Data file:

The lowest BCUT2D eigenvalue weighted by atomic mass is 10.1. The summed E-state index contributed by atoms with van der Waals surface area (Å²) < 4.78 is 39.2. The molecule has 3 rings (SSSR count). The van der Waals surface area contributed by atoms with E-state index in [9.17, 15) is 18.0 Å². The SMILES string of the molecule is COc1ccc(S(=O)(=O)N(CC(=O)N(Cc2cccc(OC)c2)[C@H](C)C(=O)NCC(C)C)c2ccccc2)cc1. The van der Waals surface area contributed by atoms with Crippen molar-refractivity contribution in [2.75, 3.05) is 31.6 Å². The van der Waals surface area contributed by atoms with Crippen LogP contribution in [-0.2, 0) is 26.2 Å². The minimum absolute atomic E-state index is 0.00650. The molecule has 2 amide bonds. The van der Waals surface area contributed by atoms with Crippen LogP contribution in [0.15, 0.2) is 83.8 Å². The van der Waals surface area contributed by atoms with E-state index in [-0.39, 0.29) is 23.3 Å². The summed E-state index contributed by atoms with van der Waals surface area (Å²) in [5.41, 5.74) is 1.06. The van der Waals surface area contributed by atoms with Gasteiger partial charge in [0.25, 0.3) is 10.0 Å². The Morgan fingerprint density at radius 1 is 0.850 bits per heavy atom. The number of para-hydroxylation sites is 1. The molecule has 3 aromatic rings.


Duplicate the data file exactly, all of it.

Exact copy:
The lowest BCUT2D eigenvalue weighted by atomic mass is 10.1. The summed E-state index contributed by atoms with van der Waals surface area (Å²) < 4.78 is 39.2. The molecule has 3 rings (SSSR count). The van der Waals surface area contributed by atoms with E-state index in [9.17, 15) is 18.0 Å². The SMILES string of the molecule is COc1ccc(S(=O)(=O)N(CC(=O)N(Cc2cccc(OC)c2)[C@H](C)C(=O)NCC(C)C)c2ccccc2)cc1. The van der Waals surface area contributed by atoms with Crippen molar-refractivity contribution in [2.75, 3.05) is 31.6 Å². The van der Waals surface area contributed by atoms with Crippen LogP contribution in [-0.2, 0) is 26.2 Å². The minimum absolute atomic E-state index is 0.00650. The molecule has 2 amide bonds. The van der Waals surface area contributed by atoms with Crippen LogP contribution in [0.15, 0.2) is 83.8 Å². The van der Waals surface area contributed by atoms with E-state index in [-0.39, 0.29) is 23.3 Å². The summed E-state index contributed by atoms with van der Waals surface area (Å²) in [5.41, 5.74) is 1.06. The van der Waals surface area contributed by atoms with Gasteiger partial charge in [0.25, 0.3) is 10.0 Å². The Morgan fingerprint density at radius 1 is 0.850 bits per heavy atom. The number of para-hydroxylation sites is 1. The molecule has 3 aromatic rings.